2016 NDAA Contains Gift for Government and Small Business
Now there’s something underway to completely change the landscape of federal contracting as it’s known today. In the House version of the 2016 NDAA there is language that will increase the ceiling of the Simplified Acquisition Threshold (SAT) from $150,00 to $500,000. There are so many peripheral benefits the small business community will realize from this, but let’s start with the reason why this might happen, which actually has nothing to do with small business. It’s about efficiency in contracting, one of the four tenets in the FAR as to why the Simplified Acquisition Procedures (SAP) exist. How cool is that? In an effort to do more with less, Congress may actually create benefits of monstrous proportions for small business concerns.
Monstrous: Understatement vs. Exaggeration (You’ll See!)
GSA Schedule sales from FY10 through FY14 accounted for about $240 billion in fiscal obligations. Obligations made using the Simplified Acquisition Procedures accounted for $83 billion during the same period. Should the increase to the SAT go through, Simplified Acquisition obligations would account for $50 to $80 billion in fiscal spending. This would be more than what’s obligated to the combined GSA and VA Schedule programs. As a matter of fact, even adding in GSA GWAC spending for FY10-FY14 ($16 billion) to include obligations made to STARS, STARS II, Alliant, Alliant SB and VETS, Simplified Acquisitions still comes out on top. That’s what I call a game-changer!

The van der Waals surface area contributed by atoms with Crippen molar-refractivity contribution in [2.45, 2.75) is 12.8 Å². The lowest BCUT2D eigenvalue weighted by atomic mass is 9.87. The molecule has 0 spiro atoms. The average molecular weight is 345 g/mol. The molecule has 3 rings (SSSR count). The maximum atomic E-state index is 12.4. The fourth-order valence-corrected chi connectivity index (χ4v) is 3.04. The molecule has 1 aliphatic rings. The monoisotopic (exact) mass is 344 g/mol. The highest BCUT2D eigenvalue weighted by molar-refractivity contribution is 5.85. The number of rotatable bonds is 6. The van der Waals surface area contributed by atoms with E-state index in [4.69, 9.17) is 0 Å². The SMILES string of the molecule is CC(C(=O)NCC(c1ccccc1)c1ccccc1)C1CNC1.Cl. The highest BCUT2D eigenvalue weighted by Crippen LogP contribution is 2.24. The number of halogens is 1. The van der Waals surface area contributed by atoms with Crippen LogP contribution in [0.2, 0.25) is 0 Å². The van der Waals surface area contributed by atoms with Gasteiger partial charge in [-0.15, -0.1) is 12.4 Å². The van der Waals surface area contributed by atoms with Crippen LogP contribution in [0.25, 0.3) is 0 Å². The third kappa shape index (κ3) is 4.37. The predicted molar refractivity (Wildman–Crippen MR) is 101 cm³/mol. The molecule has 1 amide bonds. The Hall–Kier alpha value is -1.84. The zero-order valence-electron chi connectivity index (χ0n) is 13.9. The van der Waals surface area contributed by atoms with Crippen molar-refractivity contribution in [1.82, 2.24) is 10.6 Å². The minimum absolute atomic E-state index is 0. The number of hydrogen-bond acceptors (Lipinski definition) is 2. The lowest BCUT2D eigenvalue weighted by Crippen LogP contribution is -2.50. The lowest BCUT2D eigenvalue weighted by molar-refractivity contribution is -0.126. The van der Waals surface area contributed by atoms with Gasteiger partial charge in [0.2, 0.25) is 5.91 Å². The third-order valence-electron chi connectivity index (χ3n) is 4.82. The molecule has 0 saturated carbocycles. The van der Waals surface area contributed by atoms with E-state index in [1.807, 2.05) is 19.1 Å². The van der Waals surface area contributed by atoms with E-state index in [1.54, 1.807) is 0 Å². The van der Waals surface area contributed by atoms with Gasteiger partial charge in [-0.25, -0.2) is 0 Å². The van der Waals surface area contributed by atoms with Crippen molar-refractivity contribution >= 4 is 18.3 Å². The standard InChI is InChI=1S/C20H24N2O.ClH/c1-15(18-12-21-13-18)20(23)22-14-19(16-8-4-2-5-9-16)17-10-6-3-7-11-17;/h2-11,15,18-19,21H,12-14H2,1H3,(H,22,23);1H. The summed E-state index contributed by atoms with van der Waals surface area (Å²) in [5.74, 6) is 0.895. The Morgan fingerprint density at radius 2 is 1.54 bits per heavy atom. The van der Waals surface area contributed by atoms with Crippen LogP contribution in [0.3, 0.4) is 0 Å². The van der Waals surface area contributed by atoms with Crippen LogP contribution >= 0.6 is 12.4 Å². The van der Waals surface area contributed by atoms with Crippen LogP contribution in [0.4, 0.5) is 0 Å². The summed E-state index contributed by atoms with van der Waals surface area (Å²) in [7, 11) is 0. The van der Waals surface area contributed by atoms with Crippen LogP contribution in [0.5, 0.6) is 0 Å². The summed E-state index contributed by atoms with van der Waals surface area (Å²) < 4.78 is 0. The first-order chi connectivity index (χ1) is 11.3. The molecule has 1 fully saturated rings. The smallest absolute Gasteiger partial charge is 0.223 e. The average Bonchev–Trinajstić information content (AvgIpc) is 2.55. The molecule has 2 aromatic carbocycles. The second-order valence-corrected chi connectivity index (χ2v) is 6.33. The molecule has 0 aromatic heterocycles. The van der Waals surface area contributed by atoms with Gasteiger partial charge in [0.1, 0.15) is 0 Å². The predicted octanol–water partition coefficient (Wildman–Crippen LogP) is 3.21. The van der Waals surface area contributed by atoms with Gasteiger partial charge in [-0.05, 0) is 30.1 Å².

But Wait! There’s More! Seriously!
As if a proverbial bucket of money primarily reserved for small business concerns wasn’t enough, here are some of the other reasons this will be a big deal for small federal contractors if it survives the Congressional gauntlet:
- Majority of current obligations are awarded via purchase orders and definitive contracts versus contract vehicles and task orders which means a lower cost of entry for buys made this way
- Over seventy percent of obligated dollars are competitively awarded
- Average procurement life cycle is thirty to sixty days which contributes to a lower cost of pursuing and winning these opportunities
- Solicitation method is often Request for Quote versus Request for Proposal which typically means a lower level of effort to respond
Use Your Voice to Make This Happen (and Keep Your Fingers Crossed!)
Treat this as if an agency was coming out to identify ‘two or more viable small business concerns’ they would get offers from for a planned purchase and make yourself known! If you work for or lead a small business working in the federal sector, call your Representative or Senator to help them understand how significant this change will be for you and thousands, if not tens of thousands of American Small Businesses.
I can’t think of a better opportunity for small businesses to work together for a common goal that benefits us and our Nation’s economy.
Guy Timberlake, The Chief Visionary
“The person who says it cannot be done should not interrupt the person doing it.”